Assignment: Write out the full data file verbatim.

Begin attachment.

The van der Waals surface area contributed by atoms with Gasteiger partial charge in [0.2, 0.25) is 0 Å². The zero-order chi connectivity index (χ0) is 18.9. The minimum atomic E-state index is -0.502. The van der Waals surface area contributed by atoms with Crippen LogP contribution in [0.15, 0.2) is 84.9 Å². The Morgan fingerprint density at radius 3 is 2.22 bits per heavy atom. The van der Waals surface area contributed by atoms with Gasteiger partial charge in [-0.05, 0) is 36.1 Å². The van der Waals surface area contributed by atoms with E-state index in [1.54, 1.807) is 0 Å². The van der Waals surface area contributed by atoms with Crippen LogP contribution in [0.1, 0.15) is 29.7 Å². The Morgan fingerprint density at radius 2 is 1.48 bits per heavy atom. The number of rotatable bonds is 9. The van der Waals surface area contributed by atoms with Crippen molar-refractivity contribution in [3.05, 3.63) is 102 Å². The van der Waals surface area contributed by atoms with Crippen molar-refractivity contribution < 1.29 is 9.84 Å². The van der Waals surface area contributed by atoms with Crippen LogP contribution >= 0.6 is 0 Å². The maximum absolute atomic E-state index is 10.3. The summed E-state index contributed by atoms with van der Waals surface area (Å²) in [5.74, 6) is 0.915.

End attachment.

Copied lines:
The van der Waals surface area contributed by atoms with Gasteiger partial charge in [0.2, 0.25) is 0 Å². The zero-order chi connectivity index (χ0) is 18.9. The minimum atomic E-state index is -0.502. The van der Waals surface area contributed by atoms with Crippen LogP contribution in [0.15, 0.2) is 84.9 Å². The Morgan fingerprint density at radius 3 is 2.22 bits per heavy atom. The van der Waals surface area contributed by atoms with Gasteiger partial charge in [-0.05, 0) is 36.1 Å². The van der Waals surface area contributed by atoms with E-state index in [1.54, 1.807) is 0 Å². The van der Waals surface area contributed by atoms with Crippen LogP contribution in [0.1, 0.15) is 29.7 Å². The Morgan fingerprint density at radius 2 is 1.48 bits per heavy atom. The number of rotatable bonds is 9. The van der Waals surface area contributed by atoms with Crippen molar-refractivity contribution in [3.05, 3.63) is 102 Å². The van der Waals surface area contributed by atoms with Crippen molar-refractivity contribution < 1.29 is 9.84 Å². The van der Waals surface area contributed by atoms with Crippen LogP contribution >= 0.6 is 0 Å². The maximum absolute atomic E-state index is 10.3. The summed E-state index contributed by atoms with van der Waals surface area (Å²) in [5.74, 6) is 0.915.